Implementation science includes the methods needed for implementation, evaluation, and maintenance of guideline-directed recommendations.6,7 The literature indicates that passive approaches to guideline implementation are largely ineffective8 as uptake does not occur spontaneously or naturally.9 Comprehensive multilevel approaches are more effective10 when they involve stakeholder involvement11-13 and are tailored to a specific audience.14 Identification of unique approaches to implementation is needed beginning in the early developmental stages to maximize uptake of guideline-directed therapies and emphasize feasibility and sustainability while minimizing cost and disparities.15,16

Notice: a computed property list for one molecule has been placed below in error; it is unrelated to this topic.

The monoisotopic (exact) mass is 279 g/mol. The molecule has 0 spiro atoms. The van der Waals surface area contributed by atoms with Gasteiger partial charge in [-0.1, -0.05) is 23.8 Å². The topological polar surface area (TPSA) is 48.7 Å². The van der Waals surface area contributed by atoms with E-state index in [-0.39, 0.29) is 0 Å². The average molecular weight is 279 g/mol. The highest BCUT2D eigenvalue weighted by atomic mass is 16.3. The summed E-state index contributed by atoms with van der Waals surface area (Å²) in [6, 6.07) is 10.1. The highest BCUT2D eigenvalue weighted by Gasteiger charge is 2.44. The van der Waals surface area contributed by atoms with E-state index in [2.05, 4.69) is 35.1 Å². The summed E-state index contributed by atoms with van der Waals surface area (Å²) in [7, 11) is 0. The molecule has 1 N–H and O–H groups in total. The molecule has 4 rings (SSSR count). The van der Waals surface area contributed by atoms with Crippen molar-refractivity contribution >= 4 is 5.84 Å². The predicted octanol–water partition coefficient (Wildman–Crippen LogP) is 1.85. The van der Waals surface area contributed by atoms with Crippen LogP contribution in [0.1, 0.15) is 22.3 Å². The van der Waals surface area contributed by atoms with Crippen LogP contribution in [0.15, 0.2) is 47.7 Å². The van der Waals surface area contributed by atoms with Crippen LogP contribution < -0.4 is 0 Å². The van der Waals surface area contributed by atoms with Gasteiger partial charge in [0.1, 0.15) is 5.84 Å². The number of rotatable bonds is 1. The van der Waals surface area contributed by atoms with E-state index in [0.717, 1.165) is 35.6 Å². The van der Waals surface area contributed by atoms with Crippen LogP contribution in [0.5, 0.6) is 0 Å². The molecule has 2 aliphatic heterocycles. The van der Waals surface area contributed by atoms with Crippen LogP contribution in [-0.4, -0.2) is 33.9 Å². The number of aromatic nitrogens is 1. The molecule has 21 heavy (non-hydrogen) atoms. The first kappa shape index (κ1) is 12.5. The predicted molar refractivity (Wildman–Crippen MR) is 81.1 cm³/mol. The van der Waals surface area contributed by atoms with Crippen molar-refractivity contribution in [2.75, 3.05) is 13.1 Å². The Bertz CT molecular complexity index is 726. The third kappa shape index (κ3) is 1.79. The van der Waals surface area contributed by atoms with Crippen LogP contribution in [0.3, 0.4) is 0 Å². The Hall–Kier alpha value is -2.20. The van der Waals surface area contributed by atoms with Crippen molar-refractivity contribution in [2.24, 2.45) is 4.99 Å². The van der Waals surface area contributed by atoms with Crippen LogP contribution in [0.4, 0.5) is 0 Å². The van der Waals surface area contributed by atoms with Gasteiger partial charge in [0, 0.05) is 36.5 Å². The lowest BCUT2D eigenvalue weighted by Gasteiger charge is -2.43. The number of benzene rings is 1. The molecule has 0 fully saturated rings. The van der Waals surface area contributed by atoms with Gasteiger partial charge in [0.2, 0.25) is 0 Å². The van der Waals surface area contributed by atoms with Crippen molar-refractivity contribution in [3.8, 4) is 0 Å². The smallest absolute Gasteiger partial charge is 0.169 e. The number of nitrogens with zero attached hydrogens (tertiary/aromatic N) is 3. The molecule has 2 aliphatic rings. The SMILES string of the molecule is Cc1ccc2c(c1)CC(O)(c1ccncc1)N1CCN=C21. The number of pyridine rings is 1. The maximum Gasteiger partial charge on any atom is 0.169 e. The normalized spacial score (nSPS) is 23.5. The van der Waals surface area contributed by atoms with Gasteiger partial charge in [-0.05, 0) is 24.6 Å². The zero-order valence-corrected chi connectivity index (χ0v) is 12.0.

The uptake of guideline-directed therapies informed by implementation science gives reason to a practice,17 and promotes meaningful patient outcomes.18 To assist the development of an implementation intervention for exercise in HF patients, implementation mapping followed this pre-implementation query. Implementation mapping involved a systematic approach, combining implementation science and intervention mapping to plan intervention techniques and strategies.19 Implementation mapping promoted consistent use of concepts and constructs that aligned with the study objectives. The implementation mapping process also helped to identify theory-based behavior change strategies and techniques advantageous for promoting guideline uptake.